Is there anyone left out there who hasn’t seen the recent story about a mother suing a concert organiser for failing to provide an interpreter? I find it hard to believe – the coverage has been so widespread, I suspect even my great grandfather knows, and he’s dead.
It felt, for a few days, like it was impossible to get away from this modern day underdog tale; Deaf mother attends a BSL-interpreted girl group concert with her hearing daughter, and is disappointed to find only the main act is signed, with the supporting performances left open to, well, interpretation.
The mother then starts a campaign to sue the concert promoters, for breach of the Equality Act (I assume) as she believes they didn’t provide equal access.
This somehow caught the eye of the media, and the whole thing blew up deliciously – people who have nothing to do with the d/Deaf world were suddenly talking about this particular situation; on the bus, by the water cooler, in the pub and, somewhat sadly, on social media.
Some were on the side of the Deaf woman, while some took quite viciously against her. And it definitely wasn’t a case of the Deaf supporting the Deaf – there were a lot of mixed opinions even within our own community.
Some people think it’s a case that she is set to lose, and we should, as a community, ‘pick our battles’. Others think she is creating a fuss over nothing, as the main part of the concert was interpreted. Also, there are many people with the opinion that signing a sung performance is pointless, as the Deaf person will be watching the interpreter, not the show, and it’s impossible to truly translate English lyrics into BSL anyway.
On the flip side, others are supportive of the discrimination case, as it highlights the kind of barriers d/Deaf people face every day – which are often illegal, when held up against equality guidelines and laws. Some people feel that having paid to see the whole concert (advertised as BSL accessible), she should have been able to access it all, and that the promoters have wilfully discriminated against her, and the d/Deaf community.
Personally, I am confused. At first I was intrigued, then angry, then I was disappointed, and now I am just confused. And, you know what? That is EXACTLY HOW I FEEL EVERY TIME.
Because this isn’t a new story. It isn’t even a new angle. Every so often, a d/Deaf (or disabled) person has a story which is leapt upon by the media and our online social world, and it goes viral. We’ve all seen the cochlear implant switch ons, the Deaf child signing something super cute, the deaf person waging a war against some company or individual who has discriminated against them…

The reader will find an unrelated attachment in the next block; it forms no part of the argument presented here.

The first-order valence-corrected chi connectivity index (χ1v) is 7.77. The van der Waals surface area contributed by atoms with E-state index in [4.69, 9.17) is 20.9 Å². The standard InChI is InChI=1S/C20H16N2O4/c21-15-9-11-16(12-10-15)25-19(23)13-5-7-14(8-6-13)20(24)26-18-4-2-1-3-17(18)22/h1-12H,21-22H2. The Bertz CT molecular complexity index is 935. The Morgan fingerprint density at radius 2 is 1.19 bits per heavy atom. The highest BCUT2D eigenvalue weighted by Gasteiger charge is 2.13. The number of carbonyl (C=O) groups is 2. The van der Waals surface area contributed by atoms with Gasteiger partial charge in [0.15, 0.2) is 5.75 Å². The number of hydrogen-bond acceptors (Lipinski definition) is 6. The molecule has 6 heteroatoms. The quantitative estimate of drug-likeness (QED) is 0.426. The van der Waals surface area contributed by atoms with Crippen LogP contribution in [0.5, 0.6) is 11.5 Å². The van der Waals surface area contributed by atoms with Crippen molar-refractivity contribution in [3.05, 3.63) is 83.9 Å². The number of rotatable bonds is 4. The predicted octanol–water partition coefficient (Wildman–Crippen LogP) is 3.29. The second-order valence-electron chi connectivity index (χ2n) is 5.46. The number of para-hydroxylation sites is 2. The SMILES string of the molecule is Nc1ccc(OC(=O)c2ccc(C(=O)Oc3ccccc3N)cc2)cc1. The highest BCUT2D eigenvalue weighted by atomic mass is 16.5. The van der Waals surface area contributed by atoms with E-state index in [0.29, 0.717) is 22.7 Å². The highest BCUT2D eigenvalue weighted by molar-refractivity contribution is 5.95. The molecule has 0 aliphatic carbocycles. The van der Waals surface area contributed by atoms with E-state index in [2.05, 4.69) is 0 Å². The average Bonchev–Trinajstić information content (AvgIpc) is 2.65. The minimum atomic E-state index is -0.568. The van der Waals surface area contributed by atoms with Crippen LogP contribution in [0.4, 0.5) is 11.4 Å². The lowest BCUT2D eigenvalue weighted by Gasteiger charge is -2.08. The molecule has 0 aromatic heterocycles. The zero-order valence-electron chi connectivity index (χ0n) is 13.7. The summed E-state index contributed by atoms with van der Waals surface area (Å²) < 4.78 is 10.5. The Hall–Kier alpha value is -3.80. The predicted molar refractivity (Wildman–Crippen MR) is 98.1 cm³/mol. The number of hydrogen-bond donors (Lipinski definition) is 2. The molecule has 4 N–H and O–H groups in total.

It lasts for a few days. Everyone is talking about it. I follow my usual emotions; intrigue and interest in this particular story, then anger at either the way d/Deaf people are being portrayed or stereotyped or all shoved into yet another ‘one size fits all’ bucket. Then disappointment that it’s ended up splitting our community AGAIN…
And, finally, confusion. Because, surely I should just be glad that people are noticing our struggles, and talking about them? Isn’t that, in the end, the only way we move forward towards true understanding and equality?
It’s hard not to lose hope, when every time these cases come around, it feels like the same old story. There’s the flicker of hope that maybe this time things will change, this time will be the one that makes people GET IT.
And then the chatter stops. The case continues, but it is now a tiny paragraph on the back page of the newspaper. Maybe a 60 second interview on local news. The people on the bus are talking about Strictly Come Dancing instead, and the water cooler is abuzz with news that Janice in Accounts bought a new cactus.
I’m not saying we shouldn’t fight for our rights. I’m not even saying we should pick our battles. I’m just, actually, wondering who decides which of these stories are newsworthy, and who decides to drop them before we ever reach some kind of resolution? Because I think it needs to change.
These battles and barriers are presented to hearing people as something so rare and horrifying that these chosen stories alone are newsworthy. That’s rubbish. If this wasn’t a moderated site, I’d tell you a few other words it is as well.
We deal with this stuff EVERY DAY. Every single one of us. There’s ALWAYS something, and, actually, you could run a 24hr rolling news channel about it.
We are a community, living in a world that doesn’t always look out for us. And we need to have public support, if we want to make a change. But we don’t need to be used for shock value, or inspiration porn.
And we don’t need our stories to be forgotten two days later because someone ate a kangaroo testicle in the jungle.
Emily Howlett is a regular writer for this site. She is a profoundly Deaf actress, writer and teacher. Emily is co-director of PAD Productions and makes an awful lot of tea. And mess. She now has not one, but four grey eyebrow hairs. C’est la vie. She tweets as @ehowlett
The Limping Chicken is the world's most popular Deaf blog, and is edited by Deaf journalist and filmmaker Charlie Swinbourne.
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